Jailbreak Rainbows – Episode 502

Originally published: October 30th, 2019

This was the first Fish’n Canada episode of the 2019 fishing season and it truly was a highly anticipated one! It took place at the gorgeous Pleasant Cove Resort in Point au Baril Ontario, on Georgian Bay. I’ve been to Pleasant Cove before and this place always gets me excited.

Another first on this trip was the chance to shoot with former Chaudière Lodge (on the French River) owner and great friend of Fish’n Canada, Steve Niedzwiecki! Nobody loves fishing more than Steve…. (imagine right now, a massive “breaks squealing” sound just occurred). Let me restate that… aside from ME, nobody loves fishing more than Steve. Ok, now I can move on.


On this trip, we were setting our sights on Georgian Bay pike. To be honest, this part of Ontario boasts some unbelievable easy-to-access Northern Pike fishing. I’m talking Northern Ontario quality and only a few hours from the south of the province.

On my previous trips to Pleasant Cove, I ended up with some of my best southern Ontario Pike action and my biggest Pike to date, and that includes the entire province and beyond! This was a time back when I was introduced to Captain Mike Richardson, one of the most unique fishing guides I’ve ever shared a boat with. This little nugget will give you an idea as to what Mike is really like!


Unfortunately, you know what they say about the best-laid plans, AND might I add, the unpredictability of fishing.

We hit a snag, let me explain.

Springtime fishing is an odds-on feast or famine period in the world of fishing. Time it right, and things are going gangbusters. Time it wrong, and the arms get tired of constant casting and reeling. On this trip, I didn’t realize that the local Pike season opened well before the rest of the adjacent region. As luck would have it, we were literally there 2 weeks late (or we could have gone the other way, in at least 2 weeks early). This varies from year to year and is highly unpredictable when setting up a fishing trip. Essentially, we as anglers must make the best of the situation… a tough one to swallow because I know for a fact, there are giant Northern Pike here.

Knowing the above, we still made the trip, so we had to give the Pike in the area a shot.

By the end of a day and a bit of fishing, we saw plenty of sizeable pike, but hooking up had proved to be the unexpected challenge. We still caught a load of smaller Pike, full of the usual spunk, but those big ones were extra finicky.

With only one day remaining of our first trip of the year, Steve and I decided it might be better to go back to the drawing board.


We had been talking with local fishing guide Blair about the fishing in the area and he was telling us about the amazing Rainbow Trout fishing the locals have been blessed with lately.

“Please tell us more”, which incidentally is our usual response.

Blair explained that in recent years, a Trout rearing facility had been established in Parry Sound.

We had to check it out. After all, it was only a short 20-minute drive south of Pleasant Cove. The boat was on the trailer and moving down Hwy 69 in no-time!

We found out in our conversation with Blair that there are both stocked rainbows, along with “escapees” from the fish hatchery. It’s an amazing sight, seeing all the pens and the whole operation.

Some time ago—or so the story goes—one of the fish rearing pens broke open, releasing 40,000 Rainbow Trout into the Sound (what is a Sound you may be asking, as in Parry Sound?) These fish are often referred to as escapees. It happens all the time, especially in British Columbia. I’m not sure the exact reasons why, but it happens. Fortunately, it creates a put-and-take fishery, much like MNR stocking programs. Is it a bad thing? I’m not sure. In any case, many anglers take advantage of it. Including Steve and me on this trip.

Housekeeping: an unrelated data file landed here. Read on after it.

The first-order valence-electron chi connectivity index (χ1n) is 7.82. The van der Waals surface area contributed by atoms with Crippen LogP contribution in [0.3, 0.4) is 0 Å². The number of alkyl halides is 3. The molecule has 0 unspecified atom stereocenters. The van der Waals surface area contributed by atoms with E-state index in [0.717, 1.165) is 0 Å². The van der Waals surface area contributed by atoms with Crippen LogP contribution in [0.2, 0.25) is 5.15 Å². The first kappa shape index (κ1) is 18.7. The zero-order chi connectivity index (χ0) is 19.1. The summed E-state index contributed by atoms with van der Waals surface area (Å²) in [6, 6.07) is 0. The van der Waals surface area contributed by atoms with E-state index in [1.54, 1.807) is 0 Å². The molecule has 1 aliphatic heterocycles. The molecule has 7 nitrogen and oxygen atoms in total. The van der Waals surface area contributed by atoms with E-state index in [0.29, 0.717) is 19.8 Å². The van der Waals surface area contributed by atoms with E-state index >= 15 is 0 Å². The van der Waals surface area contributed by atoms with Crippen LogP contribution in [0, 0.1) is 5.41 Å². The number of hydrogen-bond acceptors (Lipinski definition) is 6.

The water in Parry Sound covers a vast area. It’s much similar to a big open lake that can turn nasty in no time. We were fortunate on this day, as it was dead calm.

We fished around both Depot Island and Sawdust Bay. Both areas are gorgeous big-water fisheries. The landscape here is beautiful with high, tree-filled banks and dark, deep water.


Trolling with our electric motor was our initial way of finding the biting and active trout. However, once we started seeing Trout dimple the surface of the water (as well as jumping), we knew we were in the right areas. In fact, once we were in an active zone, we stopped trolling and started casting small minnow baits and spoons. The problem we had was we were mostly equipped with pike and walleye gear; not the best setups for trout. With that said, we made do with the lightest spinning gear we had. Luckily, we had some light line with us. So, we simply tied on 6-pound fluorocarbon leaders to our existing lines and it made the presentation less visible to the fish.

As fate would have it, we ended up having an excellent day with these acrobatic little rippers. I actually lost my first three Rainbows by having my drag set too tight (good lesson to be learned, as these fish have soft mouths). With barely satisfactory rod action, we proceeded to lay the smack-down on a bunch of rainbows. I would have never guessed that on our last day of the trip, the show would have been salvaged.

If you are heading to Georgian Bay for early northern pike, get there as early as you can. Trust me, there are some giants in that water.

If you can’t make it in early May, then wait until about the second week of June when everything settles down.

Lastly, make sure that if you bring your own boat, motor, and trailer, that you take the time to load up at Pleasant Cove and scoot south for a day, or even an afternoon, to Parry Sound, looking for some jail-break escapees. It’s one of those classic Ontario day-trips that proves this province is damned hard to beat when it comes to diversity in its fishery!